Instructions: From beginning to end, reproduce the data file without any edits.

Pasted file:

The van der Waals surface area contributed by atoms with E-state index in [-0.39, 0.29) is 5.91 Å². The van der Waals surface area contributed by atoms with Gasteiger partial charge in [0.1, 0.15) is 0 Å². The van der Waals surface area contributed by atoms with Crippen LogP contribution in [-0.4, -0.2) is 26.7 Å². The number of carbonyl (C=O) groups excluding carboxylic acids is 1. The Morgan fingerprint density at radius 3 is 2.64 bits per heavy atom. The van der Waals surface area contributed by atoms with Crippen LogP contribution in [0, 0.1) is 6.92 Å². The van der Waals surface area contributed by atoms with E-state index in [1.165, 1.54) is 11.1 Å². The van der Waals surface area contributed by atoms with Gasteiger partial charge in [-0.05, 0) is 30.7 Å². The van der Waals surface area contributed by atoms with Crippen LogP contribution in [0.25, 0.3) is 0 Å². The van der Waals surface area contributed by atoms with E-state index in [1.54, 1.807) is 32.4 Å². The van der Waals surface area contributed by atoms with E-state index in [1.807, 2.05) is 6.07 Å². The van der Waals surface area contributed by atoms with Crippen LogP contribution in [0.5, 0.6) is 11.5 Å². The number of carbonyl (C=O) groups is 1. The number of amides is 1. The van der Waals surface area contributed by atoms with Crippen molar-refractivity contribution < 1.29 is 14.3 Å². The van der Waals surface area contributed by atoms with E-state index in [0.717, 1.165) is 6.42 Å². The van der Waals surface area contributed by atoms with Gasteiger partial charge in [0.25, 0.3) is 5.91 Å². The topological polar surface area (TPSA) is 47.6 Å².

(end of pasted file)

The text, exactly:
The van der Waals surface area contributed by atoms with E-state index in [-0.39, 0.29) is 5.91 Å². The van der Waals surface area contributed by atoms with Gasteiger partial charge in [0.1, 0.15) is 0 Å². The van der Waals surface area contributed by atoms with Crippen LogP contribution in [-0.4, -0.2) is 26.7 Å². The number of carbonyl (C=O) groups excluding carboxylic acids is 1. The Morgan fingerprint density at radius 3 is 2.64 bits per heavy atom. The van der Waals surface area contributed by atoms with Crippen LogP contribution in [0, 0.1) is 6.92 Å². The van der Waals surface area contributed by atoms with E-state index in [1.165, 1.54) is 11.1 Å². The van der Waals surface area contributed by atoms with Gasteiger partial charge in [-0.05, 0) is 30.7 Å². The van der Waals surface area contributed by atoms with Crippen LogP contribution in [0.25, 0.3) is 0 Å². The van der Waals surface area contributed by atoms with E-state index in [1.54, 1.807) is 32.4 Å². The van der Waals surface area contributed by atoms with E-state index in [1.807, 2.05) is 6.07 Å². The van der Waals surface area contributed by atoms with Crippen LogP contribution in [0.5, 0.6) is 11.5 Å². The number of carbonyl (C=O) groups is 1. The number of amides is 1. The van der Waals surface area contributed by atoms with Crippen molar-refractivity contribution < 1.29 is 14.3 Å². The van der Waals surface area contributed by atoms with E-state index in [0.717, 1.165) is 6.42 Å². The van der Waals surface area contributed by atoms with Gasteiger partial charge in [0.25, 0.3) is 5.91 Å². The topological polar surface area (TPSA) is 47.6 Å².